The Pathfinder Second Edition Core Rulebook and Bestiary books give someone everything they need to design and run their own campaign and everything that a player needs to play in one package. There are hundreds of player options, plus several tips and tricks peppered throughout, but maybe you want even more pointers. Well, that’s where the books that continue the Rulebook line come in—starting with the Gamemastery Guide, which provides game masters more options to enhance their games.
Pathfinder Second Edition Gamemastery Guide
February 10, 2020
Much like the covers to the Core Rulebook and Bestiary, the cover to the new edition of the Gamemastery Guide references back to the previous edition. That version of the cover showed the Runelord of Greed, Karzoug—final boss of the first Pathfinder Adventure Path Rise of the Runelords—with his blue dragon servant Ghlorofaex. The new edition has Alaznist, the Runelord of Wrath, with her red dragon servant. Just as Karzoug was the final villain of an Adventure Path that took place just before the first edition of the Pathfinder Roleplaying Game, Alaznist was the final boss of one of the last campaigns of that edition.
While the Gamemastery Guide opens to tell you that this book is meant to provide more options, it also very clearly states that the most important rule is that your game is yours. Find rules you don’t like or that don’t work for your table? You can ignore or change them however you see fit.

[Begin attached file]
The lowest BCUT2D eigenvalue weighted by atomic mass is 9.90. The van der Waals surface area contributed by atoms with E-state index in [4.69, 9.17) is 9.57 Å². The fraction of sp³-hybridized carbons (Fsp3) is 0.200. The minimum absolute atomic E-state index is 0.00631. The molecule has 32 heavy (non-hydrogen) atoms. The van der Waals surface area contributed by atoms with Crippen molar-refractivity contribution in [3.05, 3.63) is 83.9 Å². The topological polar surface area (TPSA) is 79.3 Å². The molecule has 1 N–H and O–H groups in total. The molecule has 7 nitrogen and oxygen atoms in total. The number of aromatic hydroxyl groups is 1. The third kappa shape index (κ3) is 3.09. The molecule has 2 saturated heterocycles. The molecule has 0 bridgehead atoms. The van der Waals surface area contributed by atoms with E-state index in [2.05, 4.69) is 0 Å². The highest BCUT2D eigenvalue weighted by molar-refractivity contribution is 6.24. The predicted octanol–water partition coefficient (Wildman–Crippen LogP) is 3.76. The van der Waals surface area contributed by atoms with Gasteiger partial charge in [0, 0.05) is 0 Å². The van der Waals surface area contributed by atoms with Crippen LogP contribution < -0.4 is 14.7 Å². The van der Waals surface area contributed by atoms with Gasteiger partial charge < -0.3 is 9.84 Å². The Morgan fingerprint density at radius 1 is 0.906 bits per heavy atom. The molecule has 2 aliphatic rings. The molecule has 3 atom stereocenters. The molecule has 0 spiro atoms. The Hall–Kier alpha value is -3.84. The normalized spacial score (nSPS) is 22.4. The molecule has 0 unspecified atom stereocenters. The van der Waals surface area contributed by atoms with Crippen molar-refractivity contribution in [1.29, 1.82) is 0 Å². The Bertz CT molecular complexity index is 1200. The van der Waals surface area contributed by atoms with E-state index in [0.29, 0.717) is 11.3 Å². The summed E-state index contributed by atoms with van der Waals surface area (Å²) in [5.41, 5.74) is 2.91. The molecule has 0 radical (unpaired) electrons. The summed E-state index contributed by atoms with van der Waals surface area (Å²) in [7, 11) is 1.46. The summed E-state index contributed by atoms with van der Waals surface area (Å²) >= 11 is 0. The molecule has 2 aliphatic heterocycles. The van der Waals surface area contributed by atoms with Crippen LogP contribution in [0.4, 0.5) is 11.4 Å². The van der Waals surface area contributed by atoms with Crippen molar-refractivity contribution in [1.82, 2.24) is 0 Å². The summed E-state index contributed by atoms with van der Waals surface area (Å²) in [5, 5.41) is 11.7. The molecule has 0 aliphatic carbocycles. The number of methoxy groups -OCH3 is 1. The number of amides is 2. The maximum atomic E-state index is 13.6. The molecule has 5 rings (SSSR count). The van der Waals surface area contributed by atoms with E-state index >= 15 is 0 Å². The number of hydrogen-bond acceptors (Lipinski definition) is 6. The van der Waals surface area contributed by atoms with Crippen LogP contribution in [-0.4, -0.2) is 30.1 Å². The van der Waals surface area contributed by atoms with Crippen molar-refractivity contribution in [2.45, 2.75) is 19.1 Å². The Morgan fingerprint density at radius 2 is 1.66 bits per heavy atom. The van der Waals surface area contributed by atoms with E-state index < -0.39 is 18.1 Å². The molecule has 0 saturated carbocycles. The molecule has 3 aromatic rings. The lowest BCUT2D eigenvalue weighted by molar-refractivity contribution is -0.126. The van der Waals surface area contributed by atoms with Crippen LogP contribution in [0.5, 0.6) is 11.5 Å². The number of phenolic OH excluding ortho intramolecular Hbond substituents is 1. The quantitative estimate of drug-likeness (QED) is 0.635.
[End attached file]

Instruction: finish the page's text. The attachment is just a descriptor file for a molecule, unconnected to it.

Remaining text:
The first chapter of the Gamemastery Guide is just more detail on the basics of being the game master, expanding on the smaller section included in the Core Rulebook. One of the most important parts of this chapter for me is the one about designing and developing non-player characters. This section is quick to advise a GM to take care with creating their NPCs, to be careful when including things like slavery and abuse into backstories because those are things that need to be handled with care. This is one of those things that make Paizo stand out as a company for me, as since the earliest books in the Pathfinder line they have been working to make the game more and more inclusive. As a hobby, the tabletop RPG scene has not always been welcoming to people that are not straight white men, and while this is getting better, there’s still work to be done. Putting advice like this in the book helps to make sure that the game is more inviting to everyone, and helps to guide a new game master away from some of the stigmas that have been associated with the game.